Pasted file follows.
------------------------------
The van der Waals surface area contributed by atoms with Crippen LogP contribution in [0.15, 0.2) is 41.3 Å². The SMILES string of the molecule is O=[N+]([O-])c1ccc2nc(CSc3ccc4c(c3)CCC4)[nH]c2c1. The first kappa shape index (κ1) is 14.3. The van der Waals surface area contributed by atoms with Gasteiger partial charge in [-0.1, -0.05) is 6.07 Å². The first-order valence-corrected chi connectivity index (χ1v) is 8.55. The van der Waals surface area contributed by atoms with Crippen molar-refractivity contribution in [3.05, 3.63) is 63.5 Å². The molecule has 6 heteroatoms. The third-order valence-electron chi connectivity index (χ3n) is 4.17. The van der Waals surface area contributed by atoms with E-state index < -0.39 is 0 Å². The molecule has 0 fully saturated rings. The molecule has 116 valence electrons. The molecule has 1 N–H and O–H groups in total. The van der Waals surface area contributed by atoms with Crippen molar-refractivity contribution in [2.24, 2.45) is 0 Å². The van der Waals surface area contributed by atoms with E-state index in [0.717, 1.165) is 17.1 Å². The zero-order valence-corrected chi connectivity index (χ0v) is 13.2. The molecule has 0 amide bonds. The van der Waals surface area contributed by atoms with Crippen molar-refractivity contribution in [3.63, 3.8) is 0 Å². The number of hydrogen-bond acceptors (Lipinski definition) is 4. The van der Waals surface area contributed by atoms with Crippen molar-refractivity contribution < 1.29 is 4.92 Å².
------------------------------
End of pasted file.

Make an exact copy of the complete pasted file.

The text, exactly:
The van der Waals surface area contributed by atoms with Crippen LogP contribution in [0.15, 0.2) is 41.3 Å². The SMILES string of the molecule is O=[N+]([O-])c1ccc2nc(CSc3ccc4c(c3)CCC4)[nH]c2c1. The first kappa shape index (κ1) is 14.3. The van der Waals surface area contributed by atoms with Gasteiger partial charge in [-0.1, -0.05) is 6.07 Å². The first-order valence-corrected chi connectivity index (χ1v) is 8.55. The van der Waals surface area contributed by atoms with Crippen molar-refractivity contribution in [3.05, 3.63) is 63.5 Å². The molecule has 6 heteroatoms. The third-order valence-electron chi connectivity index (χ3n) is 4.17. The van der Waals surface area contributed by atoms with E-state index < -0.39 is 0 Å². The molecule has 0 fully saturated rings. The molecule has 116 valence electrons. The molecule has 1 N–H and O–H groups in total. The van der Waals surface area contributed by atoms with Crippen molar-refractivity contribution in [2.24, 2.45) is 0 Å². The van der Waals surface area contributed by atoms with E-state index in [0.717, 1.165) is 17.1 Å². The zero-order valence-corrected chi connectivity index (χ0v) is 13.2. The molecule has 0 amide bonds. The van der Waals surface area contributed by atoms with Crippen molar-refractivity contribution in [3.63, 3.8) is 0 Å². The number of hydrogen-bond acceptors (Lipinski definition) is 4. The van der Waals surface area contributed by atoms with Crippen molar-refractivity contribution < 1.29 is 4.92 Å².